Tropical Fish Keeping - Aquarium fish care and resources

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-   -   In the Planning Stages... 72 Bowfront... pump, powerheads, & protein skimmer? (http://www.tropicalfishkeeping.com/beginner-saltwater-aquariums/planning-stages-72-bowfront-pump-powerheads-39811/)

sicrado 03-24-2010 10:24 PM

In the Planning Stages... 72 Bowfront... pump, powerheads, & protein skimmer?
 
Hey guys- I think this may be my first post here.. although I've been lurking for awhile... gonna start off with a joke.

"An irishmen was driving down the street in a sweat because he had an important meeting and couldn't find a parking place. Looking up to heaven he said, 'Lord take pity on me. If you find me a parking place I will go to Mass every Sunday for the rest of me life and give up me Irish Whiskey!'

Miraculously, a parking place appeared.

The irishmen looked up again and said, 'Never mind, I found one.' " :lol:

OK so I've been reading/planning a salt water tank for almost a year now and now it's time to nail down on some equipment decisions. I've decided on a 72gal oceanic reef ready bowfront with a (?? gal) DIY sump (the biggest that will fit under the cabinet)... I am gonna start with a FOWLR (think about 120lbs? of live rock/sand) & wanna keep my options open to upgrade later.

What pumps & powerheads would you recommend to me? - I would like a 12x turn over rate. And a good compromise between wattage usage/longevity/noise/ and cost obviously. What are the differences between a japanese motor/USA one? Any suggestions?

Also, whats everybody's favorite protein skimmer?

I'm skeptical to believe what the online stores have to say about the products they are selling... of course its the best!

wake49 03-25-2010 07:36 AM

Wecome to the forum, Sean.

I think that is a great selection for a tank. I started with a 46 bow myself and always liked the look of them.

For Powerheads, I use Hydor Koralias. I have a 150 Reef Ready and I use a HK2, a HK3 and a HK4 for circulation, and I have an Eheim Compact+ 5000 for my return pump. I am currently running a reef, so I have a higher turnover rate, about 26X. I would think that an HK3 would work perfect for you. They are 850 gph, about 12x a 72 gallon tank.

For the Skimmer, I personally use a Berlin Classic. I wouldn't reccommend it, but it gets the job done. There is the Marineland In-Sump Skimmer, I would use the 300. A lot of the guys on this forum are into the AquaC Models, and for a sump, I would think the AquaC EV 180 would be a good fit. Or maybe the Berlin X2 Turbo. This is the newer version of my skimmer, and a needle wheel, for better foam fractionization.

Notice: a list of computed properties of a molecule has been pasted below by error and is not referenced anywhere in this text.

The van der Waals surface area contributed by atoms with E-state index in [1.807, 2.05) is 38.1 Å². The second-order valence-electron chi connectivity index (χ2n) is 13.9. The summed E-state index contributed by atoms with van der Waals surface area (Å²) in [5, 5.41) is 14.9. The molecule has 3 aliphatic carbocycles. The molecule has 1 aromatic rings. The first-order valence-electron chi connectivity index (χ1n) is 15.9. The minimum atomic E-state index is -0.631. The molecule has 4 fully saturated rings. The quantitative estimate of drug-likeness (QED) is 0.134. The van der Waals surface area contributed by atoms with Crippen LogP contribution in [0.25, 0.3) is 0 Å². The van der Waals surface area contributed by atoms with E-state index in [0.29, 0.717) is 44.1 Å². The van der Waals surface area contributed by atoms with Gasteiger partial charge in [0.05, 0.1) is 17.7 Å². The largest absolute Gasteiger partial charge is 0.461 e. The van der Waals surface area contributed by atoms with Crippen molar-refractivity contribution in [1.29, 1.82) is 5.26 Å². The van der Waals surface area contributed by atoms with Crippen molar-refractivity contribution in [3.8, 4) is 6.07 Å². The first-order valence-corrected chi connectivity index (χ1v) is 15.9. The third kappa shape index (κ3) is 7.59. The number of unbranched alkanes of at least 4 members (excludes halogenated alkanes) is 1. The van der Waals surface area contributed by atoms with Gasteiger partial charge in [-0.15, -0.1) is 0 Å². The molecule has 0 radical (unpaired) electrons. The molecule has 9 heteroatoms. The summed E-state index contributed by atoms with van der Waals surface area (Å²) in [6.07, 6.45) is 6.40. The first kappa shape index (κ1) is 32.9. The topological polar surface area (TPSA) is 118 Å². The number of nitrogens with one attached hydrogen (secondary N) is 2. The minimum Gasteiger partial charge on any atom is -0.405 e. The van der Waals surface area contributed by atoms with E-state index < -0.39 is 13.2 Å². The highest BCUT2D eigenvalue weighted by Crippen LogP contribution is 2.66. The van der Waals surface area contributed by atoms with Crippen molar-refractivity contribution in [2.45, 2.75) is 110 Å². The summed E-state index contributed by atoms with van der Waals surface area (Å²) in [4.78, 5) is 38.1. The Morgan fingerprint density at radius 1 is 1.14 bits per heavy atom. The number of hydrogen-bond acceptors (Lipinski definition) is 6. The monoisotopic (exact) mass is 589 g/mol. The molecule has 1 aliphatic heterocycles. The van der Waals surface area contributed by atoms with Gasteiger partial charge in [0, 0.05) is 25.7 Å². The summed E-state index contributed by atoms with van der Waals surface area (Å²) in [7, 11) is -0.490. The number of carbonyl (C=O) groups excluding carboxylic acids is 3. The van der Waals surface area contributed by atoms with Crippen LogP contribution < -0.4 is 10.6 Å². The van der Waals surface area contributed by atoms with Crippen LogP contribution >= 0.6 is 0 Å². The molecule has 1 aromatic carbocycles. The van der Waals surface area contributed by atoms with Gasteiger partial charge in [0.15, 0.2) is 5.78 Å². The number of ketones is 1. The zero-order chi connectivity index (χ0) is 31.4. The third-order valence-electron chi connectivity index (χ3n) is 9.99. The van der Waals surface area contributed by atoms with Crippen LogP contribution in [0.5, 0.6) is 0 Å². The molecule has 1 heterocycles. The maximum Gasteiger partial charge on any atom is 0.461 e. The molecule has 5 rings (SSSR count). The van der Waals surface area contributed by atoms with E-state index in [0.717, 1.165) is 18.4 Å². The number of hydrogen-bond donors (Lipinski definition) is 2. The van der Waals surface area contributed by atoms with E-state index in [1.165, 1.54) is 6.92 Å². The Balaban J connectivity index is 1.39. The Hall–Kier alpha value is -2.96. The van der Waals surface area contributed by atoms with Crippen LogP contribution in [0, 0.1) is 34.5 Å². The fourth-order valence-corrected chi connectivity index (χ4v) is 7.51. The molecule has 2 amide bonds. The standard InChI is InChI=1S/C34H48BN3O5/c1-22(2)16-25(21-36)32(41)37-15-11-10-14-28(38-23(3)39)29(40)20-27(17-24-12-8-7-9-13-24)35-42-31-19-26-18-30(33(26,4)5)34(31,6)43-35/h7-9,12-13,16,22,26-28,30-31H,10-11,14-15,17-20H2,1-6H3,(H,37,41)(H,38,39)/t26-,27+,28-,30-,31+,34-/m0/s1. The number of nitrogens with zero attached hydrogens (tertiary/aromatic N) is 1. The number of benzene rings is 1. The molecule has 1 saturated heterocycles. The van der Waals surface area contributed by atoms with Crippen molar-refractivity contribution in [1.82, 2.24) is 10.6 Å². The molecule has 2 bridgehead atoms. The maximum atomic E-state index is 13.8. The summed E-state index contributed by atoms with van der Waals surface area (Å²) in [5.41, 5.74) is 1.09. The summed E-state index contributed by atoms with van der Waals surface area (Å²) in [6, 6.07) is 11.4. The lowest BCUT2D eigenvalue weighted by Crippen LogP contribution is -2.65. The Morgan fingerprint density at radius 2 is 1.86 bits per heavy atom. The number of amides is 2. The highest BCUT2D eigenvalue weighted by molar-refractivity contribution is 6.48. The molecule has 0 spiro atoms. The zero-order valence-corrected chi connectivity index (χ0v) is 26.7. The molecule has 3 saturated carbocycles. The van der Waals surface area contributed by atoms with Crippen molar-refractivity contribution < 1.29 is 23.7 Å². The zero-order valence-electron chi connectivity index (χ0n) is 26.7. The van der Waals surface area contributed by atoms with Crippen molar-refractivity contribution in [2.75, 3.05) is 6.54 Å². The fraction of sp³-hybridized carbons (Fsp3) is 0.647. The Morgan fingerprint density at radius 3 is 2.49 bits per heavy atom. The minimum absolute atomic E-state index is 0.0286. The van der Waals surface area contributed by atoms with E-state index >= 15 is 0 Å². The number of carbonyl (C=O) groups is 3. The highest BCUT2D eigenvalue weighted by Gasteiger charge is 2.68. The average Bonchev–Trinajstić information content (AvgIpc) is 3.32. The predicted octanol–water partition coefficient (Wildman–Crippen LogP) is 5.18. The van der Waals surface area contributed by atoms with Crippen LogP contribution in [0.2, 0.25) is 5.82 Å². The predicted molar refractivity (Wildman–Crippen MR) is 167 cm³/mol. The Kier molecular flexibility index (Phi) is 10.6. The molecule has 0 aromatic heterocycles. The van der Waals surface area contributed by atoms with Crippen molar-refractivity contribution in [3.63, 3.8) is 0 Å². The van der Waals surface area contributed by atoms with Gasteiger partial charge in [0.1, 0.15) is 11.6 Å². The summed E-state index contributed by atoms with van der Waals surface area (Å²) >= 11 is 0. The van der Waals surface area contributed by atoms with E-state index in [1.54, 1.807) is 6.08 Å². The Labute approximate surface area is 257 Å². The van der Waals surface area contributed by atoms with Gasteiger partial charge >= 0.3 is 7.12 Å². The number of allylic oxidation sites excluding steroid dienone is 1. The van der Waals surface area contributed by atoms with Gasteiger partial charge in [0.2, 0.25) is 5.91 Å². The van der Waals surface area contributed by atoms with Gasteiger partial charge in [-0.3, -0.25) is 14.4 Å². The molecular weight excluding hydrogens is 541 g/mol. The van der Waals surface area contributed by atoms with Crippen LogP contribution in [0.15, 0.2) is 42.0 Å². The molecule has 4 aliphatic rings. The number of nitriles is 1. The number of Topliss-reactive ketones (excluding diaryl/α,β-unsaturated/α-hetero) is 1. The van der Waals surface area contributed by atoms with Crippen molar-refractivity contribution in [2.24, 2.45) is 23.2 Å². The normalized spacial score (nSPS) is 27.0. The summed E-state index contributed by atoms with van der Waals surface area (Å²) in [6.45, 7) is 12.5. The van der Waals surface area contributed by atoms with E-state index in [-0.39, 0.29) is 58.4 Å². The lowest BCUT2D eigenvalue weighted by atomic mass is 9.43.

Hopefully this helped. What is your stocking list?

sicrado 03-30-2010 01:35 PM

thanks for the info wake -i really havent gone into much thought about stocking the tank yet-I really am focused on piecing it togethere and getting everything up and running first. Im still looking to find the best place to get LR or Dry rock (and seeding it) and enough sand for a 3inch or so sand bed... Im def gonna have a good cleanup crew, blue tang and a pair of clowns. Asides from that, i'm still debating whether to make it (or have the option to make it) a reef tank, and whatever other fishes would be a goof choice & aesthetically pleasing for the tank

wake49 03-30-2010 02:08 PM

Quote:

Originally Posted by sicrado (Post 353821)
Im still looking to find the best place to get LR or Dry rock (and seeding it) and enough sand for a 3inch or so sand bed... Im def gonna have a good cleanup crew, blue tang and a pair of clowns.

Go 4" deep at least. This will create a better home for anaerobic denitrifying bacteria to grow. Anything under 4" will just trap detritus. Try MarcoRocks for the dry rock and sand, and just get a fw pounds of each from your LFS to seed all the dry stuff.

What kind of blue tang are you thinking of? I think a 72 would be too small for a Hippo Tang (Paracanthurus hepatus); heck I think that my 150 is borderline for that fish. If you are thinking of the Caribean Blue Tang (Acanthurus coeruleus), I think that a 72 is also too small.

I would tend to push you towards the Ctenochaetus genus, I feel these are more adaptable to a smaller tank. They are going to be less prone to infection and territory issues than the Paracanthurus and Acanthurus genera.


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